The best hot dog means knowing the perfect way to cook a hot dog, whether you roast, grill, simmer, microwave, or turn it over an open campfire. Here’s everything you need to know.
Swooning over the consummate hot dog in that centerfold-worthy photo above? Yeah, so are we. So get thee a bun, nestle a frankfurter within it, and squeeze on a zigzag of yellow mustard or whatever other condiments you fancy after heeding the words of advice below. Keep in mind, though there are many ways to cook a hot dog, each creates a distinctly different eating experience, whether the crunchy snap of a fire-charred dog or the mouthwatering bite of a tense, juicy, simmered frankfurter. Recipe methods are ordered from quickest to longest cooking time so you can know, at a glance, which to try when your craving just can’t wait.–Renee Schettler
WHAT’S THE BEST WAY TO COOK HOTDOGS FOR A CROWD?
Out of all the methods that we tried, roasting is the best way to go for serving up a large number of wienies as it’s fairly easy and worry-free. Preheat the oven to 350°F (177°C). Place the hot dogs on a rimmed baking sheet lined with parchment paper. Roast for 10 to 20 minutes, or until hot dogs are heated through to 160°F (71°C). Hot dogs can be placed in a prewarmed slow cooker to keep warm, or just in the oven with the temperature lowered.
How to Cook the Perfect Hot Dog
- 1 hot dog (or as many more as you need)
- 1 hot dog bun (or as many more as you need)
- Yellow mustard, to taste
- Other condiments, as desired (pickle relish, ketchup, sport peppers, sauerkraut, onions, cheese, and so forth)
- Choose your cooking method from the recipe options below, plonk the hot dog in a bun, slather it with mustard and any other desired condiments, and then take a moment to behold this greatness before demolishing it.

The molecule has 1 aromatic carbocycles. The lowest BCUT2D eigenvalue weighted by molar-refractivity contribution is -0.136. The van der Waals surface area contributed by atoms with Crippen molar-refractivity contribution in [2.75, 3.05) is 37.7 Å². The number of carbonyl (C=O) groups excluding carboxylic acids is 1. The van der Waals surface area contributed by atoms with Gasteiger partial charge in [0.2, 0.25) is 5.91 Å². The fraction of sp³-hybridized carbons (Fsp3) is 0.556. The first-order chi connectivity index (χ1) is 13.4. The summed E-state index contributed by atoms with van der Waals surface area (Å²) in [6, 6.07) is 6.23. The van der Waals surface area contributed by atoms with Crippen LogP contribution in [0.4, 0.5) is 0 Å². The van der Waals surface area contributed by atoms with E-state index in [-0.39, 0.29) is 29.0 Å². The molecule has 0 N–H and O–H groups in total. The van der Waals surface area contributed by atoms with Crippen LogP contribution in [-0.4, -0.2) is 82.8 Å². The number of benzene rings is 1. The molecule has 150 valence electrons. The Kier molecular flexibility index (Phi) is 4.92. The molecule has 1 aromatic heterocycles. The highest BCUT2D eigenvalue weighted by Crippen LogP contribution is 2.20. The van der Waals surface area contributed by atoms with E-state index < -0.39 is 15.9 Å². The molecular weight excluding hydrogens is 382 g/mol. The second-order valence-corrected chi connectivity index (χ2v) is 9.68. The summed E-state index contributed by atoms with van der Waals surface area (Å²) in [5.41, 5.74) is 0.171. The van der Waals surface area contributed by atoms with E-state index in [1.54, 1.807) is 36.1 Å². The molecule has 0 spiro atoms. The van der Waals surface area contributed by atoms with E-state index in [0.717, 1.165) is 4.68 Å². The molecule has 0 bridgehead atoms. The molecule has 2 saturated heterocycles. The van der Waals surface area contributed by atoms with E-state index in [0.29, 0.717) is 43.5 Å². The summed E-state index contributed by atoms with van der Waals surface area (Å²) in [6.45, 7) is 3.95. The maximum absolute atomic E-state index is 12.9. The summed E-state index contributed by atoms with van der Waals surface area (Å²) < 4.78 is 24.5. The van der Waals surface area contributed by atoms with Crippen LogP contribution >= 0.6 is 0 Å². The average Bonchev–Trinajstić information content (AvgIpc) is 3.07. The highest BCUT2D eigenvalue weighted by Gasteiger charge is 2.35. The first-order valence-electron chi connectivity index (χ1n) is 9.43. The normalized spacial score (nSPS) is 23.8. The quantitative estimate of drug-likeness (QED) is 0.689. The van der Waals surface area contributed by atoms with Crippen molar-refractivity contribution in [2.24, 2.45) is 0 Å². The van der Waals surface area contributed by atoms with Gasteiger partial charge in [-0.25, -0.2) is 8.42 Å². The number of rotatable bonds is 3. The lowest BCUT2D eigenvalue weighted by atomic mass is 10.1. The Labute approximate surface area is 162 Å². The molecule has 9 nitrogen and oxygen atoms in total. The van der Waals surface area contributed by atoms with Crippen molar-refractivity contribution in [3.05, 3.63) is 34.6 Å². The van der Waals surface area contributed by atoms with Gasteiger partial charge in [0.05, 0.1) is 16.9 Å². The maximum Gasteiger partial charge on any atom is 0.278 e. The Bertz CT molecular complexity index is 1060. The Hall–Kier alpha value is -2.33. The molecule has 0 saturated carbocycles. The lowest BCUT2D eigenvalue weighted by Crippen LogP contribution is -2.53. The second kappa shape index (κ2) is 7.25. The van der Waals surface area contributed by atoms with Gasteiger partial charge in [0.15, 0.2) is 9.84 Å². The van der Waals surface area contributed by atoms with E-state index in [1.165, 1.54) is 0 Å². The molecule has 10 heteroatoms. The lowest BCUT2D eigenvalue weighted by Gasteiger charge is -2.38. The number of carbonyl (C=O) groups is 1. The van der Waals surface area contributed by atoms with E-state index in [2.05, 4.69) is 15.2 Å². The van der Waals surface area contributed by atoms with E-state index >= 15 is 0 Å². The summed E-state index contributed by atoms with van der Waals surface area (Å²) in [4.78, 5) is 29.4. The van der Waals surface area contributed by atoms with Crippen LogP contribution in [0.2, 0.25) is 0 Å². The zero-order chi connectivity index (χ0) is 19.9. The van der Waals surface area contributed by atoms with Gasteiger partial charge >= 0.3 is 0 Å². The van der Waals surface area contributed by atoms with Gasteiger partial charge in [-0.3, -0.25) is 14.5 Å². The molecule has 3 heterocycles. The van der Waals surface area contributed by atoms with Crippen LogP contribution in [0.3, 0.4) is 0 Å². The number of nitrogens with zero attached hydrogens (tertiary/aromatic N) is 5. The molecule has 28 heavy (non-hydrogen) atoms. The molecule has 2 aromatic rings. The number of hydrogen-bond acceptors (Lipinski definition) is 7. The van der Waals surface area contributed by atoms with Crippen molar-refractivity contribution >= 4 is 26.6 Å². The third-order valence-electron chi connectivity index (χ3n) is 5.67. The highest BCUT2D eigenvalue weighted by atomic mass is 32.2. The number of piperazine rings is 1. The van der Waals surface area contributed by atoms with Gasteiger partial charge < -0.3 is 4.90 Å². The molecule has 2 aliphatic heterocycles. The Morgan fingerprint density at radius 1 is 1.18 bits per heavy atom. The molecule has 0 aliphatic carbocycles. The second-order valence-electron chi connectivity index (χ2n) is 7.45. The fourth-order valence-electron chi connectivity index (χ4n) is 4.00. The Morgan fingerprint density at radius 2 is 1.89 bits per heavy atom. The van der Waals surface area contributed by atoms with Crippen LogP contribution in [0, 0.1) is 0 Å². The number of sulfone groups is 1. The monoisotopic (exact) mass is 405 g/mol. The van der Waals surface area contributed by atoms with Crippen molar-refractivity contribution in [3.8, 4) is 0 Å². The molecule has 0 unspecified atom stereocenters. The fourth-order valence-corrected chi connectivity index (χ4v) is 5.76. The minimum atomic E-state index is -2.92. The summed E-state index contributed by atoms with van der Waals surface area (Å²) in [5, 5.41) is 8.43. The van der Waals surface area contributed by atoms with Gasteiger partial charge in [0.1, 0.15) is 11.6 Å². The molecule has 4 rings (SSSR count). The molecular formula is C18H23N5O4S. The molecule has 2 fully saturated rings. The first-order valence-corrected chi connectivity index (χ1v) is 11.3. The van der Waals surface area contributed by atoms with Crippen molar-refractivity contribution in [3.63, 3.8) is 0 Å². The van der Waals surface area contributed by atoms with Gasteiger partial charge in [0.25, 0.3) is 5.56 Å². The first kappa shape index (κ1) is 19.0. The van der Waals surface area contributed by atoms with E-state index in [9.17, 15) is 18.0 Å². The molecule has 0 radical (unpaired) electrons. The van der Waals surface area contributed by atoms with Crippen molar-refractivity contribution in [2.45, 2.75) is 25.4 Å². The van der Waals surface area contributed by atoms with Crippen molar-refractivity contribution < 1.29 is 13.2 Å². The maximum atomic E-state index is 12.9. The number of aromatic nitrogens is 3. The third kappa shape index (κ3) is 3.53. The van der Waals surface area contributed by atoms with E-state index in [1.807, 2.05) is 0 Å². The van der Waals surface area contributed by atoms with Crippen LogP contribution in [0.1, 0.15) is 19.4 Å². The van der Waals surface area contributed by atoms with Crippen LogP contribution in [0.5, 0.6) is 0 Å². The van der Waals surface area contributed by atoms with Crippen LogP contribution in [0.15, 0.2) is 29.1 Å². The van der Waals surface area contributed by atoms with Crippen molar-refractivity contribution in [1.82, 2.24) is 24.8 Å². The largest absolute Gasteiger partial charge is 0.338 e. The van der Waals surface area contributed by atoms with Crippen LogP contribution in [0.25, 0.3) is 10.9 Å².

CHOOSE A METHOD
Microwave:Is it as good as grilling or cooking on a stovetop? Not even close. But it’s darn quick and, if done right, it can make a decent, if not great, dog in a pinch. First, wrap the hot dog tightly in a dry paper towel, tucking the ends under the dog so they don’t flip open. Place the wrapped hot dog on a plate and microwave on 80 percent power for 30 to 45 seconds or until heated through.
Open FlameTechnically similar to grilling but a lot more fun. Perfect for campfires and cold evenings around a fire pit or fireplace. It creates a charred, wonderfully crisp skin and a juicy, piping hot interior. First, prepare a fire. Grab long-handled tongs, which are ideal, or a long-handled skewer made for roasting dogs and marshmallows. Hold the hot dog a few inches above the tops of the flames. Slowly rotate the dog while cooking until the skin is charred and crisp and the interior is cooked through 2 to 5 minutes.
Grill and BroilDirect dry heat will magnificently crisp the skin on dogs made with natural casings. If you don’t have a grill, no worries. Broiling is essentially the same process except that it uses top-down heat instead of bottom-up heat. If using a gas grill, preheat the grill to its hottest setting for at least 30 minutes. Just before tossing on the dogs, lower the heat to medium (about 400°F/205°C). Grill the dog for 3 to 4 minutes, until charred but not blackened. Flip and cook for another 3 to 4 minutes. If using a charcoal grill, heat the charcoal for 30 to 45 minutes, or until the coals ash over. Spread the coals over the bottom of the grill. Grill the dog for 3 to 4 minutes, until charred but not blackened. Flip and cook for another 3 to 4 minutes. If using a broiler, place the dogs on a broiler rack and broil for 3 to 4 minutes, until charred but not blackened. Flip and cook for another 3 to 4 minutes.
SimmerCompared to boiling, simmering incurs less risk of overcooking or splitting the dogs. In a saucepan over medium-high heat, bring enough water to cover the dogs to a simmer. Place hot dogs in the water and simmer for 8 to 10 minutes, or until they reach an internal temperature of 160°F (71°C). If you need to keep the dogs warm, you can turn the heat off and leave the hot dogs in the warm water—so long as it’s above 160°F (71°C)—for a short while.
Originally published July 22, 2014